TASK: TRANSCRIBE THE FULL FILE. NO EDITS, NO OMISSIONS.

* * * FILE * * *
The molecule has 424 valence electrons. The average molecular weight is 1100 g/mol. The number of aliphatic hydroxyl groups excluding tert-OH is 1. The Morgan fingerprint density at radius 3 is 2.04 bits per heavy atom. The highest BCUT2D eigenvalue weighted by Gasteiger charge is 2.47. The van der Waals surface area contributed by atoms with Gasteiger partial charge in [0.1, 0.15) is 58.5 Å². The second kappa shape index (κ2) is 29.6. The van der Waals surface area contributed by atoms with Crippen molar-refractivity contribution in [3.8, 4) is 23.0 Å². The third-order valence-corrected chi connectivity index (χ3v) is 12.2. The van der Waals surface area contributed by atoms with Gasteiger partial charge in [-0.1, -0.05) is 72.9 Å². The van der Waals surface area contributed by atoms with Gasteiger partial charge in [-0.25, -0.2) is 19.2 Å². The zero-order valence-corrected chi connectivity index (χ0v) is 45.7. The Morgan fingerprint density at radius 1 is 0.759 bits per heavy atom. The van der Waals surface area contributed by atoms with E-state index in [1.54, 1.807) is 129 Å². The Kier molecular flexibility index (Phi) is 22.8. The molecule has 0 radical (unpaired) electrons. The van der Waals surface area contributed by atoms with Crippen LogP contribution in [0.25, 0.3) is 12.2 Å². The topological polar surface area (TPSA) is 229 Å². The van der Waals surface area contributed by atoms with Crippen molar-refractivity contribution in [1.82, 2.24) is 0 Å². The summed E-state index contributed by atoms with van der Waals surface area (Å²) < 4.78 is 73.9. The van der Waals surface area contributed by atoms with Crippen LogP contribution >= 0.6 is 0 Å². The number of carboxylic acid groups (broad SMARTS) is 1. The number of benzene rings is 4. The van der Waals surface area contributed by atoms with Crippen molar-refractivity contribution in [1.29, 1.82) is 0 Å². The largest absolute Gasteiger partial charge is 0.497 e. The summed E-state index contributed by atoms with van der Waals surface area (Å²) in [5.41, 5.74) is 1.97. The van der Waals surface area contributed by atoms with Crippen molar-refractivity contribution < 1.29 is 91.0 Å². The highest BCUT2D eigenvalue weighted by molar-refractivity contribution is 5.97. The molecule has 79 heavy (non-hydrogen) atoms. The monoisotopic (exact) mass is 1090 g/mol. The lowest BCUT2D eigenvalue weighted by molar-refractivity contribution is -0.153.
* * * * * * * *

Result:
The molecule has 424 valence electrons. The average molecular weight is 1100 g/mol. The number of aliphatic hydroxyl groups excluding tert-OH is 1. The Morgan fingerprint density at radius 3 is 2.04 bits per heavy atom. The highest BCUT2D eigenvalue weighted by Gasteiger charge is 2.47. The van der Waals surface area contributed by atoms with Gasteiger partial charge in [0.1, 0.15) is 58.5 Å². The second kappa shape index (κ2) is 29.6. The van der Waals surface area contributed by atoms with Crippen molar-refractivity contribution in [3.8, 4) is 23.0 Å². The third-order valence-corrected chi connectivity index (χ3v) is 12.2. The van der Waals surface area contributed by atoms with Gasteiger partial charge in [-0.1, -0.05) is 72.9 Å². The van der Waals surface area contributed by atoms with Gasteiger partial charge in [-0.25, -0.2) is 19.2 Å². The zero-order valence-corrected chi connectivity index (χ0v) is 45.7. The Morgan fingerprint density at radius 1 is 0.759 bits per heavy atom. The van der Waals surface area contributed by atoms with E-state index in [1.54, 1.807) is 129 Å². The Kier molecular flexibility index (Phi) is 22.8. The molecule has 0 radical (unpaired) electrons. The van der Waals surface area contributed by atoms with Crippen LogP contribution in [0.25, 0.3) is 12.2 Å². The topological polar surface area (TPSA) is 229 Å². The van der Waals surface area contributed by atoms with Crippen molar-refractivity contribution in [1.82, 2.24) is 0 Å². The summed E-state index contributed by atoms with van der Waals surface area (Å²) < 4.78 is 73.9. The van der Waals surface area contributed by atoms with Crippen LogP contribution >= 0.6 is 0 Å². The number of carboxylic acid groups (broad SMARTS) is 1. The number of benzene rings is 4. The van der Waals surface area contributed by atoms with Crippen molar-refractivity contribution in [1.29, 1.82) is 0 Å². The largest absolute Gasteiger partial charge is 0.497 e. The summed E-state index contributed by atoms with van der Waals surface area (Å²) in [5.41, 5.74) is 1.97. The van der Waals surface area contributed by atoms with Crippen molar-refractivity contribution < 1.29 is 91.0 Å². The highest BCUT2D eigenvalue weighted by molar-refractivity contribution is 5.97. The molecule has 79 heavy (non-hydrogen) atoms. The monoisotopic (exact) mass is 1090 g/mol. The lowest BCUT2D eigenvalue weighted by molar-refractivity contribution is -0.153.